Dismiss Notice
Join Physics Forums Today!
The friendliest, high quality science and math community on the planet! Everyone who loves science is here!

The moon?

  1. Apr 26, 2005 #1
    I've seen this mentioned on another post but some questions remain, the earth rotates about it's axis as I understand it and the moon rotates about the earth every 28 ish days, the moon has no axis rotation so we only see one side of the moon, is that right?

    This I can grasp, however why doesn't the moon spin is this because according to one theory when it was spewed from the earth it had no spin and forces do not cause it to have a spin of it's own? or is there some balancing factor that stops it rotating about it's own axis.

    Uranus doesn't spin about it's own axis( I think that's right) and is also a wandering planet, it is theorised, caught by our sun so never had any initial rotation, any similarities here. Any thoughts?
     
  2. jcsd
  3. Apr 26, 2005 #2

    Integral

    User Avatar
    Staff Emeritus
    Science Advisor
    Gold Member

    If the moon did not spin on its axis we would see the other side. Think about it!

    The rotation of the moon has become gravitationaly locked to its revolution about the earth. The moon rotates once every 28 days therefore we see only one side of it.

    You can observe this easily. Simply observe some moveable object on your right. Pick it up and move it with out rotation to your left. You will now be looking at the other side of the object.
     
  4. Apr 26, 2005 #3

    DaveC426913

    User Avatar
    Gold Member

    The Moon rotates every 28 days. It happens that its rotation on its own axis and its revolution around Earth are exactly the same. This is not a coincidence.

    Yes, it is called a tidal or gravitational lock. If you park a satellite (or anything) in orbit, and don't bother to correct its tilt, it will eventually point itself so that its long axis is pointing toward Earth - simple orbital mechanics. The Moon is not perfectly spherical. Over eons, this has slowed it rotation until it has one side facing toward Earth. If you measured the Moon it would be slightly bigger along a line parallel to the Earth-Moon axis, than if you measured it cross-wise.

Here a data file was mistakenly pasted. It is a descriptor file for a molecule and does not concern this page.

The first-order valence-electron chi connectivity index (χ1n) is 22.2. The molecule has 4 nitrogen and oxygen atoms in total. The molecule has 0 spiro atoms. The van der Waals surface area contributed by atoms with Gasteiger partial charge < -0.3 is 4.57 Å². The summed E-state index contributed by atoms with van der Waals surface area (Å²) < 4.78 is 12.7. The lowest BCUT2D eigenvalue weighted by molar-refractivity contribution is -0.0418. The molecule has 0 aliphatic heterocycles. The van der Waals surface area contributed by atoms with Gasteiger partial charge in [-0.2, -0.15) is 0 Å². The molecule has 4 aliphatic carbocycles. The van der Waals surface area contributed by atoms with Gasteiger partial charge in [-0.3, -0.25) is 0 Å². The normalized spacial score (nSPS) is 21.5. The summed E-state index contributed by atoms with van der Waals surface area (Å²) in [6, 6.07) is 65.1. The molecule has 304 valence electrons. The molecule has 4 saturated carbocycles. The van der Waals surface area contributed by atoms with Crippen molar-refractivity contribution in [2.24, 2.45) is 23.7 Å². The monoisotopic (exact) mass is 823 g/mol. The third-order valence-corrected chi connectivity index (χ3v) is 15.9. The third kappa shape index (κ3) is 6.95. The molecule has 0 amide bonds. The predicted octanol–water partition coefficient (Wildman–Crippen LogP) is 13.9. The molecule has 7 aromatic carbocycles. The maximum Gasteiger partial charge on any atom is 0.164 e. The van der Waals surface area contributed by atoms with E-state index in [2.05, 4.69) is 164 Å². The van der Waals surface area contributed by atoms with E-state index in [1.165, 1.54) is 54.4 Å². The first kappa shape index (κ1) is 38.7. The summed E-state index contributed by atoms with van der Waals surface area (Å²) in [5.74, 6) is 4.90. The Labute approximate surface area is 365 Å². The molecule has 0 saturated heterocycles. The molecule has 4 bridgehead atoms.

Uranus rotates in 17h 24m, according to Wikipedia.
     
  5. May 2, 2005 #4

    Phobos

    User Avatar
    Staff Emeritus
    Science Advisor
    Gold Member

    To spin off integral's model....(excuse the pun)...

    Get 2 coins to represent the Earth and Moon. Have the moon's face pointing at the Earth. Now move the moon around (orbit) the earth but keep the face pointing to it all the way around. See how it has to rotate to keep one side facing the earth?
     
  6. May 2, 2005 #5

    Phobos

    User Avatar
    Staff Emeritus
    Science Advisor
    Gold Member

    As noted above, Uranus does rotate on an axis (sounds crude, eh?).
    The odd thing about it's axis is that it is dramatically tilted compared to the other planets.

    As far as I know, the theory is that Uranus formed from the same stuff as the rest of this solar system. Where did you hear that it originated from somewhere other than this solar system?
     
  7. May 2, 2005 #6

    DaveC426913

    User Avatar
    Gold Member

    Pluto is often considered a captured body. Its orbit is eccentric compared to the other planets - for a brief time it is actually inside Neptune's orbit (as it was between 1979 and 1999. Its orbit is also and highly inclined (>10 degrees) wrt the solar plane.
     
  8. May 2, 2005 #7

    DaveC426913

    User Avatar
    Gold Member

    Would be very weird if it weren't, seeing as it is visually almost indistinguishable from Neptune.
     
  9. May 2, 2005 #8
    there is the oddity of mercury's perihelion in contrast.........something like 45 odd seconds per mecury year, if I remember right?
     
  10. May 3, 2005 #9

    SpaceTiger

    User Avatar
    Staff Emeritus
    Science Advisor
    Gold Member

    Are you talking about the perihelion advance? That's a GR effect.
     
  11. May 3, 2005 #10

    Phobos

    User Avatar
    Staff Emeritus
    Science Advisor
    Gold Member

    Like SpaceTiger said, that has been explained by General Relativity (see "frame dragging"). When that oddity was first discovered (before GR), it was speculated that there was another hidden planet in the vicinity of Mercury that was affecting its orbit, but Einstein's work solved the mystery.
     
  12. May 3, 2005 #11
    I wasn't implying that it was still a mystery per se, just that it's an oddity comparable with the tilt of uranus' axis. I should have elaborated on what I meant, sorry about that....
     
Know someone interested in this topic? Share this thread via Reddit, Google+, Twitter, or Facebook

Have something to add?



Similar Discussions: The moon?
  1. The moon. (Replies: 10)

  2. No moon (Replies: 13)

  3. The moon (Replies: 5)

  4. The Moon! (Replies: 16)

Loading...